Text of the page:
PMI lacks funds to supply blood
JAKARTA (JP): The Indonesian Red Cross is seeking more funds to overcome blood supply expenses, its top executive said on Friday.
Chairman Mar'ie Muhammad said the Red Cross (PMI) had to spend Rp 70 billion annually on blood supplies alone. He was speaking to reporters after the opening of a one-day seminar commemorating World Health Day, which falls on April 7.
In its annual three-month fund raising period of 1998, PMI only collected Rp 6.5 billion, an official said.
Mar'ie, who was voted by PMI members on Nov. 30 to replace former president Soeharto's eldest daughter, Siti Hardijanti Rukmana, said while blood was freely obtained from donors, PMI still had to pay for services, such as processing and storage, before blood became publicly available.
Necessary materials, such as reagents, used to check whether blood is free of syphilis, hepatitis B and C and HIV, are still imported.
Mar'ie said that PMI so far had no intention of increasing the service cost further, adding that he would urge the government to increase their funding from the annual sum of Rp 360 million.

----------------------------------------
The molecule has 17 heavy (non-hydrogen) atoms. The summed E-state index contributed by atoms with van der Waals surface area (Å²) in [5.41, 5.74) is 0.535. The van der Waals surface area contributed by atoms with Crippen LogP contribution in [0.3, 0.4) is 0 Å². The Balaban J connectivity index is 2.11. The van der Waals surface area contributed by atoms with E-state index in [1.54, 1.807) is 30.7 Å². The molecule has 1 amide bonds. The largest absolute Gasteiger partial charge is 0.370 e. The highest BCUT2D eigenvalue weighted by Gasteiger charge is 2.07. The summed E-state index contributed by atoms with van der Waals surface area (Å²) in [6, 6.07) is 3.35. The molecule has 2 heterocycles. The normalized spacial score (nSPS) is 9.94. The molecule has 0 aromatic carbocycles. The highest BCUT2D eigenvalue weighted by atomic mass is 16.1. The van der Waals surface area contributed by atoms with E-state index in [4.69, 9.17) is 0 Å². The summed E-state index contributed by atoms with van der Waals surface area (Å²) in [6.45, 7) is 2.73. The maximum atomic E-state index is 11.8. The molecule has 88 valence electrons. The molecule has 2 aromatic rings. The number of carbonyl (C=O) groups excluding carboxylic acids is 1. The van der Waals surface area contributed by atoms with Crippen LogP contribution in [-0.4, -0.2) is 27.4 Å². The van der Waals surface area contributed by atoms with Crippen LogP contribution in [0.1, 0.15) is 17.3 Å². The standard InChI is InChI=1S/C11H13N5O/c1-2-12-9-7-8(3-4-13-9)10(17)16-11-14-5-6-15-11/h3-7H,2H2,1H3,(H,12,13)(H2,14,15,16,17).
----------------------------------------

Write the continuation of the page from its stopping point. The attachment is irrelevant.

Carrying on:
As of late last year patients paid Rp 17,500 at government hospitals and Rp 52,500 at private institutions for vials of blood, each containing 300 cc.
The fee is now Rp 22,500 for government hospitals and Rp 67,500 for private institutions.
Mar'ie said that often the hospitals were unable to pay the service costs to PMI because patients, especially those at public hospitals, could not afford it.
"We hope that high income patients will pay higher than the service cost to cross-subsidize the poor," Mar'ie said.
The costs paid by PMI reached Rp 105,000 for every vial of blood, Mar'ie said. Apart from this, PMI also had to pay its employees, he added.
Minister of Health Achmad Sujudi, who opened the seminar, said that the government had subsidized PMI with a "large" amount of money, but said he had forgotten the figure.
People have raised complaints about the need to pay for the blood, apart from paying for transfusions at hospitals, despite the fact that PMI has been periodically collecting funds.
The funds include compulsory contributions added to utility bills such as electricity, water and telephone bills. Other "contributions" include Rp 200 added to cinema tickets.
Mar'ie said PMI currently supplied 1.3 million vials annually, presuming the supplies would be doubled in five years. (08)